Blame for collapse of banks rests with people who probably broke no laws
Drip-feed of information from trial highlights need for full inquiry to provide detailed narrative of crash, writes Colm McCarthy
The outcome of the Anglo trial, and the acquittal of Sean FitzPatrick, underlines once again the need for a proper banking inquiry.
Responsibility for the collapse of the Irish banking system has yet to be allocated. Clearly it lies with bankers and their supervisors, but which ones? Responsibility will never be allocated fairly, or at all, through criminal trials, for the simple reason that bank crashes do not typically arise from behaviour that breaches the criminal law. Anglo did not go under because of the loans extended in July 2008 to resolve Sean Quinn's stock market speculations. It was bust already at that stage and went down with a deficiency more than 10 times what was lent to take out Mr Quinn's underwater share positions.
The acquittal of Mr FitzPatrick angered many people judging by the traffic on social media. He had been selected as the personification of whatever had gone wrong, and the public were denied the spectacle of Anglo's former leader being led away in chains. It should be clear that if Sean FitzPatrick had been charged with personally causing the Irish banking crash, if such an offence existed, he would also have had to be acquitted. He was certainly a significant player in the downfall of the financial system but so were scores of others, including some yet to be identified, in senior positions in the banks, every one of which had to be rescued. Neither was he on trial for mismanaging one of the largest banks and the one which inflicted the largest losses, since mismanagement of business enterprises is not a criminal offence.
The Anglo trial was about specific offences under company law and the court concluded that Mr FitzPatrick should be acquitted on the evidence. Patrick Whelan and William McAteer were convicted on some of the charges laid, deemed responsible for making illegal loans to 10 people to finance the purchase of shares in the bank. The loans, it would appear, were deemed illegal because the borrowers were required to assume personal liability for only 25 per cent of them, with the remaining 75 per cent secured on the shares themselves.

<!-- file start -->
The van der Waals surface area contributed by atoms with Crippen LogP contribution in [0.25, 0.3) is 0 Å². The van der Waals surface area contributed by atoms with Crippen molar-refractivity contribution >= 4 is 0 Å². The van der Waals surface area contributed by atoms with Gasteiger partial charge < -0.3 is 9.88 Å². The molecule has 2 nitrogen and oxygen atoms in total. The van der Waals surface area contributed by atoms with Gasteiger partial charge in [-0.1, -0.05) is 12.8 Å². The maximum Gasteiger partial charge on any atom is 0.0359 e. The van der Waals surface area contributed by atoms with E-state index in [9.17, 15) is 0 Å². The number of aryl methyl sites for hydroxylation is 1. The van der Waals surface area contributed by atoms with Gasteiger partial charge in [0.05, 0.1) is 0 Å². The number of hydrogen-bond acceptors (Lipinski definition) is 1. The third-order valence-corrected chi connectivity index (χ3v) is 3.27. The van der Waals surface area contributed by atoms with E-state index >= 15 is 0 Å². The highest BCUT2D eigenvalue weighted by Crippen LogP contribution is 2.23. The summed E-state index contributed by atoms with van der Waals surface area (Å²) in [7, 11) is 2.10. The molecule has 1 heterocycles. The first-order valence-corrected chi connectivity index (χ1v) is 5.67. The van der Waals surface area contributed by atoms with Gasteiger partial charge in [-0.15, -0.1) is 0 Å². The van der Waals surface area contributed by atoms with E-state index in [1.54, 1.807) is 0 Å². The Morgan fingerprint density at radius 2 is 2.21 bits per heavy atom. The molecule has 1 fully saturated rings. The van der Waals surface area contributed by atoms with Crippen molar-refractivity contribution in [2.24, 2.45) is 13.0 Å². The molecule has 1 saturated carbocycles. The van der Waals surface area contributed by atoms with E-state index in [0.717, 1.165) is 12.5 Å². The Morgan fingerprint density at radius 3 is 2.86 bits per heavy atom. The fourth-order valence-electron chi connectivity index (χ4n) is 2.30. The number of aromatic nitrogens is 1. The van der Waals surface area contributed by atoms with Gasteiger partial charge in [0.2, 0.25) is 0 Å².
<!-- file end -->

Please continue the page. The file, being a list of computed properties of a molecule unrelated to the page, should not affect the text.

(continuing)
Loans to the Quinns imposed 100 per cent recourse or personal liability and were deemed to benefit from an "ordinary course of business" exception in the legislation. These loans went sour due to the incapacity of the borrowers to repay when the shares proved to be worthless. The verdict of the court must be respected but it has some curious implications.
It appears to countenance bank lending at a 100 per cent loan-to-value ratio for the purchase of listed shares in the lending bank, so long as 100 per cent recourse is provided for. No prudence test appears to have been applied. This may well have been inside the "ordinary course of business" as practised at Anglo but is hardly lending behaviour a prudent bank would undertake or a prudent regulator would encourage. I am not aware that any of the other Irish banks, even at the height of the bubble, were offering 100 per cent LTV loans for share purchases.
Whelan and McAteer are entitled to feel aggrieved in that their chief executive, David Drumm, who on the evidence played a central role in events, has faced no charges at all.
The losses incurred by Mr Quinn on his Anglo share speculations were not the reason Quinn Insurance collapsed. The firm went bust, to the tune of €1.65bn according to the liquidator, through underwriting insurance risks at prices that were too low and it ended up with inadequate claims reserves. The private misfortunes of the company's owners in the stock market cannot be faulted for the collapse of the insurer: had it been solvent, it would have survived. The deficiency is being financed through a levy on all insurance policies, the proceeds going to pay underprovided claims in Ireland and also in the United Kingdom, where Quinn Insurance also wrote insurance business at prices that were too low. During the week it emerged that a motor insurer, Setanta, has also gone bust, leaving 75,000 car and van owners without cover.